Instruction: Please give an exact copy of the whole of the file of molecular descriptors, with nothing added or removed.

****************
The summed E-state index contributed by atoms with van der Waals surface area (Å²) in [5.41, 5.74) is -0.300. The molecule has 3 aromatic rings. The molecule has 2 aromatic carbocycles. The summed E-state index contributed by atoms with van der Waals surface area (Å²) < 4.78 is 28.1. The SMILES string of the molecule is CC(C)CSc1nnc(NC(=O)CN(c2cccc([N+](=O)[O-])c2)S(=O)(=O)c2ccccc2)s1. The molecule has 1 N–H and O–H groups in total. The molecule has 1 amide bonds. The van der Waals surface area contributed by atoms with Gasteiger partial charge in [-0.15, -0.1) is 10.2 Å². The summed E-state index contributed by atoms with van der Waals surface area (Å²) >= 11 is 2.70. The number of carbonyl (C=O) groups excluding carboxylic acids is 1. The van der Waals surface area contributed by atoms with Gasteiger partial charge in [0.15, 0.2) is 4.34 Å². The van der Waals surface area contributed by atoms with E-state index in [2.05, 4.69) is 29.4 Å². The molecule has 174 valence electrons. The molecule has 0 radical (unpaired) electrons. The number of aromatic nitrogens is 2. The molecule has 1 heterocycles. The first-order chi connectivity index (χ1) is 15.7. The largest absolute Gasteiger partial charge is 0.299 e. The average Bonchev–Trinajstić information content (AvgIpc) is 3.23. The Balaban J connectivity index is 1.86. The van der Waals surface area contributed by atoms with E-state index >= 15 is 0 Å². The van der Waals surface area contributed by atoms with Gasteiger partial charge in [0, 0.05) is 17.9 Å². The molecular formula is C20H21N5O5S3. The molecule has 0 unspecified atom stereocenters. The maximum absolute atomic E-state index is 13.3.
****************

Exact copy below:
The summed E-state index contributed by atoms with van der Waals surface area (Å²) in [5.41, 5.74) is -0.300. The molecule has 3 aromatic rings. The molecule has 2 aromatic carbocycles. The summed E-state index contributed by atoms with van der Waals surface area (Å²) < 4.78 is 28.1. The SMILES string of the molecule is CC(C)CSc1nnc(NC(=O)CN(c2cccc([N+](=O)[O-])c2)S(=O)(=O)c2ccccc2)s1. The molecule has 1 N–H and O–H groups in total. The molecule has 1 amide bonds. The van der Waals surface area contributed by atoms with Gasteiger partial charge in [-0.15, -0.1) is 10.2 Å². The summed E-state index contributed by atoms with van der Waals surface area (Å²) >= 11 is 2.70. The number of carbonyl (C=O) groups excluding carboxylic acids is 1. The van der Waals surface area contributed by atoms with Gasteiger partial charge in [0.15, 0.2) is 4.34 Å². The van der Waals surface area contributed by atoms with E-state index in [2.05, 4.69) is 29.4 Å². The molecule has 174 valence electrons. The molecule has 0 radical (unpaired) electrons. The number of aromatic nitrogens is 2. The molecule has 1 heterocycles. The first-order chi connectivity index (χ1) is 15.7. The largest absolute Gasteiger partial charge is 0.299 e. The average Bonchev–Trinajstić information content (AvgIpc) is 3.23. The Balaban J connectivity index is 1.86. The van der Waals surface area contributed by atoms with E-state index >= 15 is 0 Å². The van der Waals surface area contributed by atoms with Gasteiger partial charge in [0, 0.05) is 17.9 Å². The molecular formula is C20H21N5O5S3. The molecule has 0 unspecified atom stereocenters. The maximum absolute atomic E-state index is 13.3.